#3 Wild Roving
Living Word’s City Guide.
Moscovites have a bit of an unfair reputation in Russia for being a bit cold and aloof. While, you most certainly won’t get a smile from a stranger on the Metro, once you get to know them, you’ll find that they’re perfectly pleasant.
Having said that, very few Russians speak English well outside of the business sphere, so you will struggle to get by without knowing the basics of the Russian language.
If you scratch beneath the surface of this concrete jungle, you’ll find a capital rich in culture. Whether you’re an art enthusiast or history buff, Moscow has something for everyone.
Moscow never sleeps…
But if you need to rest your head, this thriving metropolis has a wealth of quality hotels, suited to all tastes and budgets. If you’re looking for somewhere quaint to stay – Hotel de Paris is a boutique hotel in a great central location. 24hr service at the front desk and free WIFI for all guests make this cosy dwelling perfect for those travelling for business or pleasure.
Dine like an aristocrat or eat like a Russian at a local ‘Stolovaya’.
Take a step back in time to 1825 and eat like a member of the landed gentry at Café Pushkin. This old aristocratic mansion, once frequented by Pushkin himself is now hugely popular with locals and tourists. Open 24hrs a day with exquisite Russian and French cuisine, Café Pushkin is the place to be.
Bar area at Café Pushkin
If you’re wanting a truly authentic Russian dining experience, head over to Stolovaya 57. This soviet-style canteen, situated GUM department store offers traditional Russian cuisine at reasonable prices. The perfect place to enjoy some ‘Borsch’ or ‘Seledka pod shuboi’ (Herring in a fur coat) with your comrades.
After eating, you’ll probably want to head to one of Moscow’s many bars. If you’re meeting a client, afternoon drinks at Strelka will surely impress. Its rooftop terrace overlooks the Moskva river and has stunning views of the Cathedral of Christ the Saviour.
Marvel at the Metro.
The Metro’s lavish and ornate interiors make getting from A to B in Moscow an experience in itself. With marble floors, baroque ceilings, murals and statues, Moscow’s Metro is truly breath-taking. And at just 55 roubles (66p) per journey, it is the most cost-effective way to get around.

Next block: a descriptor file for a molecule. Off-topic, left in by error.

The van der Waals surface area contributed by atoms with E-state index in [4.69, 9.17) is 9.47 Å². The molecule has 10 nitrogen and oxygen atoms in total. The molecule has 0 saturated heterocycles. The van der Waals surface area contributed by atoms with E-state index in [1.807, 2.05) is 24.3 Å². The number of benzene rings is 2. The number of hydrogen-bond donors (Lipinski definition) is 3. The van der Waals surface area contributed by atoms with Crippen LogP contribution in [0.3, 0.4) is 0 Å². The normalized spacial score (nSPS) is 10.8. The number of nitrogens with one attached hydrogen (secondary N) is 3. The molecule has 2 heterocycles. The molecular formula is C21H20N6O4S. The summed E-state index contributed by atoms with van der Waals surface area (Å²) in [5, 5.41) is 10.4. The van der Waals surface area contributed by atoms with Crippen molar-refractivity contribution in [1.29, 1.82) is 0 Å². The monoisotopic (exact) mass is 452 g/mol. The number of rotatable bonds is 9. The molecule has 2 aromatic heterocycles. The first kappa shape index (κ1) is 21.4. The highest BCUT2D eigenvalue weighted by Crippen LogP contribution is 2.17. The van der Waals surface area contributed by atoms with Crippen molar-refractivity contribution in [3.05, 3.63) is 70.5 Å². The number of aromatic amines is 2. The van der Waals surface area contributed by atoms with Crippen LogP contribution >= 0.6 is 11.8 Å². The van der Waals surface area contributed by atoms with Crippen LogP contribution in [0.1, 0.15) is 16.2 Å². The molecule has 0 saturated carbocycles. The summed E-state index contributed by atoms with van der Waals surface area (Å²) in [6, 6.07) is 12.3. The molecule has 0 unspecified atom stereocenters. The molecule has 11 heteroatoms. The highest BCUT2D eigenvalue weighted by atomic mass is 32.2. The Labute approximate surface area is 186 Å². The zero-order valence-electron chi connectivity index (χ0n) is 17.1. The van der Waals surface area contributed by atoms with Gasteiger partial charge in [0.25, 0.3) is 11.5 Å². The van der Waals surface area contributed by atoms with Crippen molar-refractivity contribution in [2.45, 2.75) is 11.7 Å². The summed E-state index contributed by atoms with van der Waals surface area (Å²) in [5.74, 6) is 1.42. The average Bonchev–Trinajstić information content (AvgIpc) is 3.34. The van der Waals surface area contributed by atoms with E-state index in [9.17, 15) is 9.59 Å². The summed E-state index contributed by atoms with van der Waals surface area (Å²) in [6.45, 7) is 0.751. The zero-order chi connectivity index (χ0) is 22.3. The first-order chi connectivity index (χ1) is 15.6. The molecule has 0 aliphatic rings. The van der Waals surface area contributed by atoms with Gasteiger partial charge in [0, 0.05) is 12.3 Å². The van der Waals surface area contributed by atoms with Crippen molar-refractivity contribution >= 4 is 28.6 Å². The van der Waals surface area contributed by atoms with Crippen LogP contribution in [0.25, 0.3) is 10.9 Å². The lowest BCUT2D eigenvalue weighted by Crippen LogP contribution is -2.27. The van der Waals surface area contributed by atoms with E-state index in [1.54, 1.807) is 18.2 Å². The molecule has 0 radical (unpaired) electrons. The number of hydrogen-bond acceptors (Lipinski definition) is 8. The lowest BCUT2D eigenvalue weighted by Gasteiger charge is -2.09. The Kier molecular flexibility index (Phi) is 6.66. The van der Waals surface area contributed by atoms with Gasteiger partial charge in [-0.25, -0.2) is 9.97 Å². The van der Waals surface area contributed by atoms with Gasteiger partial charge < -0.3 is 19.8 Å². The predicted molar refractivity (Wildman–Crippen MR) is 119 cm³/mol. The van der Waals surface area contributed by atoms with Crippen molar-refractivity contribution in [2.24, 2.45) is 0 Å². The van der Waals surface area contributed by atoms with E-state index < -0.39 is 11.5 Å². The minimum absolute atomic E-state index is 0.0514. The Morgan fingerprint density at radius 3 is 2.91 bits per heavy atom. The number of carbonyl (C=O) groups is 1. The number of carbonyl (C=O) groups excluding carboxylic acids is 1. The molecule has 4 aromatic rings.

If you do manage to tear yourself away from the Metro, there are plenty of sights to see in Moscow. A visit to Red Square to see the leader of the Bolshevik revolution in the flesh is a must. With a variety of museums, galleries, parks and cafes, Moscow caters for all interests.
Advice on the street.
Making conversation: `Moscovites commonly greet one another with the formal ‘Zdra-stvooy-ty’ (Здравствуйте). When meeting someone for the first time, make sure to ask how they are ‘Kak dela’ (Как дела) and tell them that it’s nice to meet them, ‘‘Оchen’ priyatno’ (Очень приятно)
Being polite: To be polite you should always use the formal form of address ‘Vy’ (Вы). The informal ‘Ty’ (Ты) is only acceptable when speaking to a friend or peer. ‘Pozhaluysta’ (Пожалуйста) and ‘Spasibo’ (Спасибо) mean ‘Please’ and ‘Thank you’ but are not used as often as they are in English.
Eating out: In order to get the waiter’s/waitress’ attention in Moscow, you will have to shout ‘Molodoy chelovek’ (Молодой человек) (Young man) or ‘Devushka’ (Девушка) (Girl). This isn’t considered rude at all, in fact if you don’t do as the Russians do, you might not get any service at all!